As a small business owner with only 5 employees, you may not offer benefits. After all, it’s an added expense that isn’t necessarily needed for day to day operations. Many small businesses struggle with whether or not to provide their employees with benefits.
On the positive side, great benefits packages help attract and retain the very best employees. On the downside, as mentioned above, they’re an added expense.
Did your company file your taxes on time this year? Does your tax bill leave you wondering how you can qualify for additional deductions? The Small Business Health Care Tax Credit encourages small businesses to provide benefits for their employees by offering a generous tax deduction. In the paragraphs below we’ll let you know just what you need to do to qualify and outline the potential impact to your bottom line.
What is the Small Business Health Care Tax Credit?
The Small Business Health Care Tax Credit is aimed at encouraging small businesses, less than 25 full-time employees, at offering health care benefits. For tax years 2010 through 2013, the maximum credit is 35 percent for small business employers and 25 percent for small tax-exempt employers such as non-profits or charities.
On Jan. 1, 2014, the rate will increase to 50 percent for small business employers and 35 percent for tax-exempt employers!
So, what does this mean for you? If you contributed 75,000 towards your employees’ health care premiums this past year (or previous years), and you qualify for a 20-percent credit, you’ll save $15,000! If you contributed 75,000 towards your employees’ health care premiums in 2010 and 2011 as well, that’s $45,000; a $15,000 credit for each tax year.
Even if you are a small company that did not owe taxes this year, you can carry the credit forward to upcoming tax years.
Does My Company Qualify?
If your company has less than 25 full-time equivalent employees, and you pay an average wage of less than $50,000 a year, then yes, you may be eligible for this tax credit. You must be paying at least half of employee health insurance premiums.
How Do I Claim This Credit?
You must use Form 8941, Credit for Small Employer Health Insurance Premiums, to calculate the Small Business Health Care Tax Credit. This form is available for download on the IRS website.
Need some help? Talk to your dedicated HR Advisor today at (877) 636-9525. New to HR Shield? Contact us for more information on strategically positioning your business for success through HR initiatives.
Rumors are circulating around the office and you couldn’t help but overhear that one of your employees was arrested (and released) over the weekend. He’s in work today going about his normal routine – can you approach him about the situation, assuming one even exists?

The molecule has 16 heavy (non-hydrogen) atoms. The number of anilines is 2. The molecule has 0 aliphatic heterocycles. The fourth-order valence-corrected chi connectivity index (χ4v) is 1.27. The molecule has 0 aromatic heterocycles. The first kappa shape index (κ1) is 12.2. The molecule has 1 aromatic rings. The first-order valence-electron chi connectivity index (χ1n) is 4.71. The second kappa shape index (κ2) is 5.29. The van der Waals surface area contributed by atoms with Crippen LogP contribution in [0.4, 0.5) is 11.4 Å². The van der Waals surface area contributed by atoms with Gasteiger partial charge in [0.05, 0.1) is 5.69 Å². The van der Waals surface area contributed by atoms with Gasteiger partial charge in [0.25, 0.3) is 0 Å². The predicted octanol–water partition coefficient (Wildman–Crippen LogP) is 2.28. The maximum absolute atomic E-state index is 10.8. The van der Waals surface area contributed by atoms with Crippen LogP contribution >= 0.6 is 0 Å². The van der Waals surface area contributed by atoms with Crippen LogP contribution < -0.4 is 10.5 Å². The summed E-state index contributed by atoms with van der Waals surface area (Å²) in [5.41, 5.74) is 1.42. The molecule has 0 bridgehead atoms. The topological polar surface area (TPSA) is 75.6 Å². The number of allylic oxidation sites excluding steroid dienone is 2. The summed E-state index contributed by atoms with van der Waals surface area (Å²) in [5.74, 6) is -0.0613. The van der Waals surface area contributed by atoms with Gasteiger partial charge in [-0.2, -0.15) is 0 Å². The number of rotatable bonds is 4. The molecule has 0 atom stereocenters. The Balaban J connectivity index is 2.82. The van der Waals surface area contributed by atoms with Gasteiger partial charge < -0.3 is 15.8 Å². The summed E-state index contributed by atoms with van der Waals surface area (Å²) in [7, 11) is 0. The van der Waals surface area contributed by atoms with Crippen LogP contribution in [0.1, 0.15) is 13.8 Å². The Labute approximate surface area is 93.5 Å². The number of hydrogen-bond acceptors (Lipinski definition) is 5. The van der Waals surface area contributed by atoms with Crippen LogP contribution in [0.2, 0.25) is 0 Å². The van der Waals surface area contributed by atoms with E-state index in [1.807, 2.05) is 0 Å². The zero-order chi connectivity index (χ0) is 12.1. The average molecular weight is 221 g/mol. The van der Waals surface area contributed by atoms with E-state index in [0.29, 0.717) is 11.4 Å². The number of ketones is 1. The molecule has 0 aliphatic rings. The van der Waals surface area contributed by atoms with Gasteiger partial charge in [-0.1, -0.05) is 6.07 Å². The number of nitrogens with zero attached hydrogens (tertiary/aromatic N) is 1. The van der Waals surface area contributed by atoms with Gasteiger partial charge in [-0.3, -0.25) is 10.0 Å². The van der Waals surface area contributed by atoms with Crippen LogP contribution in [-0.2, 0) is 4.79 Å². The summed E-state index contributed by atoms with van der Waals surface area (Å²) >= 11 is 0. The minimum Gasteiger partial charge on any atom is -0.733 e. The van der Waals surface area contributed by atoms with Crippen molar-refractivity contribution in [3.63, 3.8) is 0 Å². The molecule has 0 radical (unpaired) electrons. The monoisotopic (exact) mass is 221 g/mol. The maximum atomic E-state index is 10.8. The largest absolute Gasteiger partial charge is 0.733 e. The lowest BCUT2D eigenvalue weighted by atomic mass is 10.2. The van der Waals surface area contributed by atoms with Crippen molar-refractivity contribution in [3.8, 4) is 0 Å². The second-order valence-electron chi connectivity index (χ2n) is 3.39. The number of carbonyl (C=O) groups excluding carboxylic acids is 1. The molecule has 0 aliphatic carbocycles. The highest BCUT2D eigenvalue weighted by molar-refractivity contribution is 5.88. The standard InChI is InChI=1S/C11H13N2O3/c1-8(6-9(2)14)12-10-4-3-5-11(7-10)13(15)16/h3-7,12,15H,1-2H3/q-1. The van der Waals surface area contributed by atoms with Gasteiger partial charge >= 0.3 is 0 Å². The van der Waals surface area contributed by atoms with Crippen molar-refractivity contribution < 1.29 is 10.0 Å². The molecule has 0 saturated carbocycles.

Beyond our natural desire to “know all,” as managers, we have an obligation to protect our workforce. What was he arrested for? Is he a potential threat to others?
When interviewing a candidate, the Civil Rights Act of 1964 limits us from making inquiries about prior arrests. In this case though, your person of interest is already an employee, and there are no federal or state laws preventing us from conducting an investigation.
If your company policy and employee handbook clearly states that an employee must notify the employer if they are arrested, and the employee does not notify you, they can be terminated for violating your company’s policy.
If you do not have an employee handbook or company policy that outlines the aforementioned policy, but would like to pursue termination, take precaution in moving forward and consult an HR advisor or employment law professional. An arrest record alone is not a valid reason for firing someone. The individual could have been arrested, but that doesn’t mean they are guilty.
Behavior on the other hand, is a reason to support termination, but only if the employee’s behavior (which led to the arrest) is job-related. If you own a trucking fleet and the individual was arrested for driving under the influence, that is job-related and poses a potential threat to your company and the employee’s day to day responsibilities.
Not all arrests need to lead to termination either. You may be able to temporarily suspend the employee or require that they take an administrative leave while the situation is under investigation. Again, the best approach before taking any action is to consult an HR advisor or employment law professional.
If you’re reading this blog, hopefully your organization already has an employee handbook. Employee handbooks are extremely important for the following reasons:
- They provide prevention and protection from legal liabilities
- They provide tangible guidelines for your employees
- They minimize employer and employee misunderstandings
- They provide comprehensive answers to frequently asked questions
- They create an overall better working environment